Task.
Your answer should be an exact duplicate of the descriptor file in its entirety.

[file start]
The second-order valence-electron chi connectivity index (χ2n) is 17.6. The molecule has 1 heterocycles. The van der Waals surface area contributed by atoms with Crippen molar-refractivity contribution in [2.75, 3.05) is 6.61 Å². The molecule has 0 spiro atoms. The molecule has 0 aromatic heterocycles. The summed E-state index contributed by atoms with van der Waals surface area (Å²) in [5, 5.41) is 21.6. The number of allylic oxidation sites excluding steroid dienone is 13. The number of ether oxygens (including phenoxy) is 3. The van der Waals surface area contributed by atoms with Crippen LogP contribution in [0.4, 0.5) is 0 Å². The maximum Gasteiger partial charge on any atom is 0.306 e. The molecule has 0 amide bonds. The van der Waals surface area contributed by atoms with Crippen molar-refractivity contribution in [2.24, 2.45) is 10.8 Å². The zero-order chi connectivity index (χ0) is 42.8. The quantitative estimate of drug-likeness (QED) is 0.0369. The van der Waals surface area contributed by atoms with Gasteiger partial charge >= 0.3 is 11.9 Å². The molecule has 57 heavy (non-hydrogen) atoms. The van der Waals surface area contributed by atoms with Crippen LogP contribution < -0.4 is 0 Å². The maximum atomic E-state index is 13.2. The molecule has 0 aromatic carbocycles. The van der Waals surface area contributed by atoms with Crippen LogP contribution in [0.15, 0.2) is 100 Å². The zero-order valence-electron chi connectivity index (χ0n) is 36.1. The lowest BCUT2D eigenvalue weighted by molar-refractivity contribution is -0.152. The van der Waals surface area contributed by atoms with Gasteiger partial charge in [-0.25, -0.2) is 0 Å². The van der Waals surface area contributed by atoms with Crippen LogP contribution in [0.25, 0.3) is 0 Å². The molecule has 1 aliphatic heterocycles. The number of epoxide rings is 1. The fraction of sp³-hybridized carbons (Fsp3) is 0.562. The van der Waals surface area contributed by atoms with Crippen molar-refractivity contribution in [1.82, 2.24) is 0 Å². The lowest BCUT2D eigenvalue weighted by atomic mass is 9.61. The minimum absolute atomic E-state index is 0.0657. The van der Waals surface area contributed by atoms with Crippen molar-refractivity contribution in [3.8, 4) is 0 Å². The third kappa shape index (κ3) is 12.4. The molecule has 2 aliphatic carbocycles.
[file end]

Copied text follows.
The second-order valence-electron chi connectivity index (χ2n) is 17.6. The molecule has 1 heterocycles. The van der Waals surface area contributed by atoms with Crippen molar-refractivity contribution in [2.75, 3.05) is 6.61 Å². The molecule has 0 spiro atoms. The molecule has 0 aromatic heterocycles. The summed E-state index contributed by atoms with van der Waals surface area (Å²) in [5, 5.41) is 21.6. The number of allylic oxidation sites excluding steroid dienone is 13. The number of ether oxygens (including phenoxy) is 3. The van der Waals surface area contributed by atoms with Crippen LogP contribution in [0.4, 0.5) is 0 Å². The maximum Gasteiger partial charge on any atom is 0.306 e. The molecule has 0 amide bonds. The van der Waals surface area contributed by atoms with Crippen molar-refractivity contribution in [2.24, 2.45) is 10.8 Å². The zero-order chi connectivity index (χ0) is 42.8. The quantitative estimate of drug-likeness (QED) is 0.0369. The van der Waals surface area contributed by atoms with Gasteiger partial charge >= 0.3 is 11.9 Å². The molecule has 57 heavy (non-hydrogen) atoms. The van der Waals surface area contributed by atoms with Crippen LogP contribution < -0.4 is 0 Å². The maximum atomic E-state index is 13.2. The molecule has 0 aromatic carbocycles. The van der Waals surface area contributed by atoms with Crippen LogP contribution in [0.15, 0.2) is 100 Å². The zero-order valence-electron chi connectivity index (χ0n) is 36.1. The lowest BCUT2D eigenvalue weighted by molar-refractivity contribution is -0.152. The van der Waals surface area contributed by atoms with Gasteiger partial charge in [-0.25, -0.2) is 0 Å². The van der Waals surface area contributed by atoms with Crippen LogP contribution in [0.25, 0.3) is 0 Å². The molecule has 1 aliphatic heterocycles. The number of epoxide rings is 1. The fraction of sp³-hybridized carbons (Fsp3) is 0.562. The van der Waals surface area contributed by atoms with Crippen molar-refractivity contribution in [1.82, 2.24) is 0 Å². The lowest BCUT2D eigenvalue weighted by atomic mass is 9.61. The minimum absolute atomic E-state index is 0.0657. The van der Waals surface area contributed by atoms with Crippen molar-refractivity contribution in [3.8, 4) is 0 Å². The third kappa shape index (κ3) is 12.4. The molecule has 2 aliphatic carbocycles.